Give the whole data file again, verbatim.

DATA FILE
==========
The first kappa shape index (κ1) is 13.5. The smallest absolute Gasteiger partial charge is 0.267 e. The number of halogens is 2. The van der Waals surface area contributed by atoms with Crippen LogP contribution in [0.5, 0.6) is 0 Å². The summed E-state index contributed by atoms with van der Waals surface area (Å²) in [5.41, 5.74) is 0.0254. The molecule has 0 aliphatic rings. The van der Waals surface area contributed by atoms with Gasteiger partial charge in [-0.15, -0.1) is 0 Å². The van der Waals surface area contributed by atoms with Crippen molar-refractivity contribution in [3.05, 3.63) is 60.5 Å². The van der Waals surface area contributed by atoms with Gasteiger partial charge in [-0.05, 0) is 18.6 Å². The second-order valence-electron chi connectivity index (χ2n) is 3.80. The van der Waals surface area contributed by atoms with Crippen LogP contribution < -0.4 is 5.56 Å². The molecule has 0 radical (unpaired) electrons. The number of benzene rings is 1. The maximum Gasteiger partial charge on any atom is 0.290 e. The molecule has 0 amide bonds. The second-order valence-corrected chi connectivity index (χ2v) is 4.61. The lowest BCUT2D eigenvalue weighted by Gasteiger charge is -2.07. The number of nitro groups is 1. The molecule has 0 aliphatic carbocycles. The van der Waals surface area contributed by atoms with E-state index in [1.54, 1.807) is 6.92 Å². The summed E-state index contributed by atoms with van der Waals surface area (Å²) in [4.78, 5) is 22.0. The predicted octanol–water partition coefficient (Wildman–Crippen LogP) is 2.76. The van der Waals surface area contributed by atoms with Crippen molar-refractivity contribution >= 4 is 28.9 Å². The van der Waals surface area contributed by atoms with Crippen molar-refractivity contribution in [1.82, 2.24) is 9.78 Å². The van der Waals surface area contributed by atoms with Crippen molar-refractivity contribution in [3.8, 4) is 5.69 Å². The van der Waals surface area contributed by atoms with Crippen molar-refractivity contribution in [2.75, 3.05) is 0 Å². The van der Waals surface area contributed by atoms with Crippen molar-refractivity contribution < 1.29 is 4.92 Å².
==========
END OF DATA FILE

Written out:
The first kappa shape index (κ1) is 13.5. The smallest absolute Gasteiger partial charge is 0.267 e. The number of halogens is 2. The van der Waals surface area contributed by atoms with Crippen LogP contribution in [0.5, 0.6) is 0 Å². The summed E-state index contributed by atoms with van der Waals surface area (Å²) in [5.41, 5.74) is 0.0254. The molecule has 0 aliphatic rings. The van der Waals surface area contributed by atoms with Gasteiger partial charge in [-0.15, -0.1) is 0 Å². The van der Waals surface area contributed by atoms with Crippen molar-refractivity contribution in [3.05, 3.63) is 60.5 Å². The van der Waals surface area contributed by atoms with Gasteiger partial charge in [-0.05, 0) is 18.6 Å². The second-order valence-electron chi connectivity index (χ2n) is 3.80. The van der Waals surface area contributed by atoms with Crippen LogP contribution < -0.4 is 5.56 Å². The molecule has 0 radical (unpaired) electrons. The number of benzene rings is 1. The maximum Gasteiger partial charge on any atom is 0.290 e. The molecule has 0 amide bonds. The second-order valence-corrected chi connectivity index (χ2v) is 4.61. The lowest BCUT2D eigenvalue weighted by Gasteiger charge is -2.07. The number of nitro groups is 1. The molecule has 0 aliphatic carbocycles. The van der Waals surface area contributed by atoms with E-state index in [1.54, 1.807) is 6.92 Å². The summed E-state index contributed by atoms with van der Waals surface area (Å²) in [4.78, 5) is 22.0. The predicted octanol–water partition coefficient (Wildman–Crippen LogP) is 2.76. The van der Waals surface area contributed by atoms with Crippen molar-refractivity contribution >= 4 is 28.9 Å². The van der Waals surface area contributed by atoms with Crippen molar-refractivity contribution in [1.82, 2.24) is 9.78 Å². The van der Waals surface area contributed by atoms with Crippen molar-refractivity contribution in [3.8, 4) is 5.69 Å². The van der Waals surface area contributed by atoms with Crippen molar-refractivity contribution in [2.75, 3.05) is 0 Å². The van der Waals surface area contributed by atoms with Crippen molar-refractivity contribution < 1.29 is 4.92 Å².